Wednesday, 18 May 2016

South Landing in Spring

Five months after my trip to South Landing, I visited again on Monday. The forecast was cloudy, but it was a pleasant surprise to see that it was actually warm and sunny, with some very light high cloud and no wind, a perfect day to see insects on the cliffs. In the car park there were many singing birds, including Chiffchaff, Willow Warbler, Yellowhammer, Whitethroat and Blackcap. The morning to come was forecasted by a Hairy-Footed flower bee feeding on borage by the visitor centre.
Female Hairy Footed flower bee, Anthophora plumipes.
Whitethroat singing.
At the beach, the tide was quite low, but rising and the sea as flat as a lake. I walked west on the sandy strip at the base of the cliff and then on the exposed rock, as always, marvelling at the enormous size of the exposed limpets. Three fulmars circled the cliffs, later settling on a shelf. A male Pied Wagtail, possibly nesting nearby, posed briefly on a rock.
Pied Wagtail
Chattering Fulmar pair.
Herring Gull looking alarmed.
I then returned to the landing higher up, right on the base of the cliff, and it bas buzzing with Tiger Beetles, Cicindela campestris. They are tricky to photograph with the sun blazing on the white of the chalk, so I used the flash to try and remove the strong shading. If you approach slowly and don't make sudden movements, you can get right to them with a bit of luck.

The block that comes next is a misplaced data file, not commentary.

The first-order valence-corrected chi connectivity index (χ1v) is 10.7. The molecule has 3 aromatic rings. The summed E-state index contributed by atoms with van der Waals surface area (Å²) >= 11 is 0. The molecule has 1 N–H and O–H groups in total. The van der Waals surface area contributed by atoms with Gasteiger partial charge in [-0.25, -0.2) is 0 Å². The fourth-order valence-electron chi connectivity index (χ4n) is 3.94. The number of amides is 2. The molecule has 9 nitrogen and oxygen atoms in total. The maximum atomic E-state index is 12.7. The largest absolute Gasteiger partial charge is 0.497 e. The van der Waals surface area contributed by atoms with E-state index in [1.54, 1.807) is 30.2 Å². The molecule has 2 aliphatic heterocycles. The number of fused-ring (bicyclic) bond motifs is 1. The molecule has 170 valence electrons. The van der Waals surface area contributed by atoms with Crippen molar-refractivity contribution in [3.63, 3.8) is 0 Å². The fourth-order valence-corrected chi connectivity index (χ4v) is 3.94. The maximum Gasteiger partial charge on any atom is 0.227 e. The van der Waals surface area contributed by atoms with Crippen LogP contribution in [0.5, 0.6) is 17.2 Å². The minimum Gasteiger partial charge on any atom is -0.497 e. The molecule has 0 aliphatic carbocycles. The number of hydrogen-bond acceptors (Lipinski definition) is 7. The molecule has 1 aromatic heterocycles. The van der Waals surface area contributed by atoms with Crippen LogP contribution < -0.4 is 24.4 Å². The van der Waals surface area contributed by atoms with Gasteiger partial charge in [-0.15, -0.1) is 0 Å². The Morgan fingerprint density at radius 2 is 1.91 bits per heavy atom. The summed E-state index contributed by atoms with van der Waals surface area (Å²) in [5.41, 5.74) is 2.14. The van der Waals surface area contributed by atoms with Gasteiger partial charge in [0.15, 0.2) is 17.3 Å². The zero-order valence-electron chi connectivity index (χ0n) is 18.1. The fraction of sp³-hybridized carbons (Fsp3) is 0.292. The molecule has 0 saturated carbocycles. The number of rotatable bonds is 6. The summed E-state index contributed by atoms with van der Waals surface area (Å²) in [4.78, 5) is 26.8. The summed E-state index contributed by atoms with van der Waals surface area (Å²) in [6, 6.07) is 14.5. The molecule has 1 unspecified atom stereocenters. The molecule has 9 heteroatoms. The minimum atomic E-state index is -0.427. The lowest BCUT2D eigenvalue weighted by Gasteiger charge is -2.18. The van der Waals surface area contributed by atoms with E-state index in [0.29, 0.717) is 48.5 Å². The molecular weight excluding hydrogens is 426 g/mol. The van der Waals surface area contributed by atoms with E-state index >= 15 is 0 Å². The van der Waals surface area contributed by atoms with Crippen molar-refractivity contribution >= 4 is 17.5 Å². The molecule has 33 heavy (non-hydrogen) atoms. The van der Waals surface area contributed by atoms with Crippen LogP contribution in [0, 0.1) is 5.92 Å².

I spotted some mating pairs quite high on the cliff, but later a pair was on the clay at head hight. I laid low hugging the rock and got this face on shot, showing how the male grips the female with his jaws when mating.

There were plenty of bees nesting on the cliffs. Some hairy-footed flower bees, many cleptoparasites, including nomad bees and ruby tailed wasps. This is the area with plenty of Tiger Beetles and bees.

I think this is a Halictus rubicundus.
A Nomada marshamella.
A mining bee, possibly Andrena nigroaenea.

I walked east from the landing. A pair of carrion crows fed on the beach, quite undisturbed with my slow progress up the beach.
A very nice surprise was the thriving colony of Sand Martins, according to the local Pat, due to some cliff falls exposing clay over the chalk. There were at least 10 pairs flying about.
A view of the new Sand Martin colony.
A sand martin on the cliff.
Another surprise was my first Marsh Harrier of the year, flying over.

Many butterflies on the wing: Several Wall Browns, two Peacocks, many Green-veined white, a Red Admiral, a male Orange tip, and a Speckled Wood on the ravine. 
Wall Brown enjoying the dandelions.
Speckled Wood.
Green-Veined White.
Another Wall Brown.
Nomada flava (likely) on daisy.
Yellowhammer by the visitor centre.
After photographing the walls on the landing itself, as I was having lunch, I made my way up the cliff and around the ravine before heading home.
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